Santa Rosa is lucky enough to have small groups of determined people that clean out warehouses, put in time after work, coordinate friends and neighbors and open their spaces to show the outside what they’ve been working on. Pop-up events and festivals can be found throughout each season because our weather never really deters them. Something is stirring in our creative sector as more small galleries open their doors, businesses invite in local talent and curators weave together showcases. Events like these are all over the area, and throughout the year you just have to follow the right artist, catch the right conversation or walk down the right side street to share in the creation.

The Corner Store Collective

Convenience Store
Address: 575 Ross St, Santa Rosa, CA 95401

Luther Burbank Rose Parade & Festival Photo Booth

We brought the #OutThereSR Welcome Wagon to the newly reunified Courthouse Square for the 123rd annual Luther Burbank Rose Parade & Festival, one of Sonoma County’s most honored traditions and one of the oldest and largest events of its kind in Northern California. Check out the photo booth portraits from the event:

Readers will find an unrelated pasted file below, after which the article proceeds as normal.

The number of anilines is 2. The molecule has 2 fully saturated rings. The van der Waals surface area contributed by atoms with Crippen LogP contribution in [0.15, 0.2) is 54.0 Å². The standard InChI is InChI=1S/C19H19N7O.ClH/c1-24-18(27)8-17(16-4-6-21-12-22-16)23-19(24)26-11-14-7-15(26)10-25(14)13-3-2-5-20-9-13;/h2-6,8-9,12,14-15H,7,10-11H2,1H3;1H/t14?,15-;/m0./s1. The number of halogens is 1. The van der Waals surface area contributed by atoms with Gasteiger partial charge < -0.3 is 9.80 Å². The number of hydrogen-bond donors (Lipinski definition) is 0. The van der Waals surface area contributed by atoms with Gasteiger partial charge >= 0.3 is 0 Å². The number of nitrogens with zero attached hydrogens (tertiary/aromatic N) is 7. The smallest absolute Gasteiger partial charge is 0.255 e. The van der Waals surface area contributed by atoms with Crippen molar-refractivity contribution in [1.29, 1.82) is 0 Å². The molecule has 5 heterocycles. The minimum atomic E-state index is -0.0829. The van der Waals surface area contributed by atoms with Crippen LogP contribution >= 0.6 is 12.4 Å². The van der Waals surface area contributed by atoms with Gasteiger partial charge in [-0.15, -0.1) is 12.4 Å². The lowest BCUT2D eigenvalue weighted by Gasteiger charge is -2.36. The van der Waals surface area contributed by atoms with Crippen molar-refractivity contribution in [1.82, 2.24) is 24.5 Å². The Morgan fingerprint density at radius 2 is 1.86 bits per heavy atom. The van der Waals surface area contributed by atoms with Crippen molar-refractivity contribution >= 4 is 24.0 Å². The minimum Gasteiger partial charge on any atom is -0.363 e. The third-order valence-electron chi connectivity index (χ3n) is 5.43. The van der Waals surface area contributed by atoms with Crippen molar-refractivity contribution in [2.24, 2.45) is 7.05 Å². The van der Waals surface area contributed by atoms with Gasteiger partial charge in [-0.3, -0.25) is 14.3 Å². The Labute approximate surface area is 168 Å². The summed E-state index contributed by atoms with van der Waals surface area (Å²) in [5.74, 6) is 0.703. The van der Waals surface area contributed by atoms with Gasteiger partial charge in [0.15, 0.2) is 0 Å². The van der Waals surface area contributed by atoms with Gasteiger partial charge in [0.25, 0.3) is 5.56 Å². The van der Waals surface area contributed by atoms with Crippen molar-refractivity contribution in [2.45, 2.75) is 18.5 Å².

The fabulous Dirt Crits

Late on a sunny Wednesday afternoon in the heart of Santa Rosa, there are bicyclists of all shapes and sizes lining up to test their mettle for a few hot laps of good old-fashioned bike racing in Howarth Park.

The Dirt Crits, Santa Rosa’s longest running mountain bike race series, are in full swing. This is the eleventh race of the year, the penultimate battle before summer starts its gradual fade into fall. The smell of sizzling hot dogs permeates the air. The vibe is cheerful, laid-back and convivial as the kids line up to race, their faces lit up with excitement. Astride all types of mountain bikes, from steel hand-me-downs to carbon fiber racing machines, they listen intently as Chris Wells (current Dirt Crits organizer, Bike Peddler manager, and nicest guy in the world) announces the rules and prepares the young racers for takeoff. The crowd of parents, fellow racers, and onlookers cheer as the Juniors charge off the line in a cloud of golden dust.

The Dirt Crits began at a time when mountain bike racing was at a lull in the United States. Road biking was king, but even so, pre-Tour, pre-Fondo Santa Rosa was a ghost town when it came to cycling events. The mountain biking boom of the 80s and 90s had quieted down, and long-running races such as the Rockhopper were gone. Duncan Arnot Meyers moved back to Sonoma County in 1999 and decided to start an event similar to the ones he had been racing in Durango.